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A Library for Uncertainty Quantification#

Proper estimation of predictive uncertainty is fundamental in applications that involve critical decisions. Uncertainty can be used to assess reliability of model predictions, trigger human intervention, or decide whether a model can be safely deployed in the wild.

Fortuna provides calibrated uncertainty estimates of model predictions, in classification and regression. It is designed to be easy-to-use, and to promote effortless estimation of uncertainty in production systems.


Fortuna offers three different usage modes: From uncertainty estimates, From model outputs and From Flax models. These serve users according to the constraints dictated by their own applications. Their pipelines are depicted in the following figure, each starting from one of the green panels.


The following sections offer a glance over each of the usage modes. See Usage modes for more details.

From uncertainty estimates#

Starting from uncertainty estimates has minimal compatibility requirements and it is the quickest level of interaction with the library. This usage mode offers conformal prediction methods for both classification and regression. These take uncertainty estimates in input, and return rigorous sets of predictions that retain a user-given level of probability. In one-dimensional regression tasks, conformal sets may be thought as calibrated versions of confidence or credible intervals.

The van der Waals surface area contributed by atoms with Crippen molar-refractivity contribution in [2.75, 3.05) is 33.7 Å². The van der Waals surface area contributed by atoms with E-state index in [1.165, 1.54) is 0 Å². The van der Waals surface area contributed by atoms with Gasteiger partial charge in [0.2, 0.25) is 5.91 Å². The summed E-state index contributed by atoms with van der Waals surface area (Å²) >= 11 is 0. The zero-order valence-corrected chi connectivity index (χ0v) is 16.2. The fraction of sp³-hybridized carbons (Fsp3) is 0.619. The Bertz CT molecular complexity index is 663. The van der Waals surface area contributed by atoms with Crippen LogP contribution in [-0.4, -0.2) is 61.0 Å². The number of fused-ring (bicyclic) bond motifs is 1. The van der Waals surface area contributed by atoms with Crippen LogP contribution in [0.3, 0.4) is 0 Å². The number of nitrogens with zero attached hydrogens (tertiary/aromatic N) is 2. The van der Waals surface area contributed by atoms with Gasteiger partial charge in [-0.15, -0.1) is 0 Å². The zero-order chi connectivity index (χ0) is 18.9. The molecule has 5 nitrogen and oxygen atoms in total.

Mind that if the uncertainty estimates that you provide in inputs are inaccurate, conformal sets might be large and unusable. For this reason, if your application allows it, please consider the From model outputs and From Flax models usage modes.

Example. Suppose you want to calibrate credible intervals with coverage error error, each corresponding to a different test input variable. We assume that credible intervals are passed as arrays of lower and upper bounds, respectively test_lower_bounds and test_upper_bounds. You also have lower and upper bounds of credible intervals computed for several validation inputs, respectively val_lower_bounds and val_upper_bounds. The corresponding array of validation targets is denoted by val_targets. The following code produces conformal prediction intervals, i.e. calibrated versions of you test credible intervals.

from fortuna.conformal import QuantileConformalRegressor
conformal_intervals = QuantileConformalRegressor().conformal_interval(
      val_lower_bounds=val_lower_bounds, val_upper_bounds=val_upper_bounds,
      test_lower_bounds=test_lower_bounds, test_upper_bounds=test_upper_bounds,
      val_targets=val_targets, error=error)

From model outputs#

Starting from model outputs assumes you have already trained a model in some framework, and arrive to Fortuna with model outputs in numpy.ndarray format for each input data point. This usage mode allows you to calibrate your model outputs, estimate uncertainty, compute metrics and obtain conformal sets.